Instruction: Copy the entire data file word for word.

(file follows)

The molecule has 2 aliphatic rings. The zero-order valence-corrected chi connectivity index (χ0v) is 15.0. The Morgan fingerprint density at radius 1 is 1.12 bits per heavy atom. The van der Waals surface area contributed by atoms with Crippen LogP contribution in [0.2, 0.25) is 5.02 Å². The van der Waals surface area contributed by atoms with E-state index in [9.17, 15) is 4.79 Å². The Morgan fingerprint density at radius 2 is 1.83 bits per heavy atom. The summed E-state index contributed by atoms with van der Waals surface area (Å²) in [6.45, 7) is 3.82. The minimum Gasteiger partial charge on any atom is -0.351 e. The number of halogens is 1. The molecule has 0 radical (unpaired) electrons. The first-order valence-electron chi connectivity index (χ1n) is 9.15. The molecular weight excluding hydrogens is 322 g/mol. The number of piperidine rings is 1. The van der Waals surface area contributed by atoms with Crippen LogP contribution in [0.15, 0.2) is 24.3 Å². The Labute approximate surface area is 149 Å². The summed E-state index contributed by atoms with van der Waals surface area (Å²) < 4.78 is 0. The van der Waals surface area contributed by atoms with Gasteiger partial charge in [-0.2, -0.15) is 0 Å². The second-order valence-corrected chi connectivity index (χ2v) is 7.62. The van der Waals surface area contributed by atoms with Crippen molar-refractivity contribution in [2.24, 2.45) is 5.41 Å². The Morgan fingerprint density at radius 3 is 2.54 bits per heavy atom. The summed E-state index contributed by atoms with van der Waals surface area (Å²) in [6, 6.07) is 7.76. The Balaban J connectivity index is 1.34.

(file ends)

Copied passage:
The molecule has 2 aliphatic rings. The zero-order valence-corrected chi connectivity index (χ0v) is 15.0. The Morgan fingerprint density at radius 1 is 1.12 bits per heavy atom. The van der Waals surface area contributed by atoms with Crippen LogP contribution in [0.2, 0.25) is 5.02 Å². The van der Waals surface area contributed by atoms with E-state index in [9.17, 15) is 4.79 Å². The Morgan fingerprint density at radius 2 is 1.83 bits per heavy atom. The summed E-state index contributed by atoms with van der Waals surface area (Å²) in [6.45, 7) is 3.82. The minimum Gasteiger partial charge on any atom is -0.351 e. The number of halogens is 1. The molecule has 0 radical (unpaired) electrons. The first-order valence-electron chi connectivity index (χ1n) is 9.15. The molecular weight excluding hydrogens is 322 g/mol. The number of piperidine rings is 1. The van der Waals surface area contributed by atoms with Crippen LogP contribution in [0.15, 0.2) is 24.3 Å². The Labute approximate surface area is 149 Å². The summed E-state index contributed by atoms with van der Waals surface area (Å²) < 4.78 is 0. The van der Waals surface area contributed by atoms with Gasteiger partial charge in [-0.2, -0.15) is 0 Å². The second-order valence-corrected chi connectivity index (χ2v) is 7.62. The van der Waals surface area contributed by atoms with Crippen molar-refractivity contribution in [2.24, 2.45) is 5.41 Å². The Morgan fingerprint density at radius 3 is 2.54 bits per heavy atom. The summed E-state index contributed by atoms with van der Waals surface area (Å²) in [6, 6.07) is 7.76. The Balaban J connectivity index is 1.34.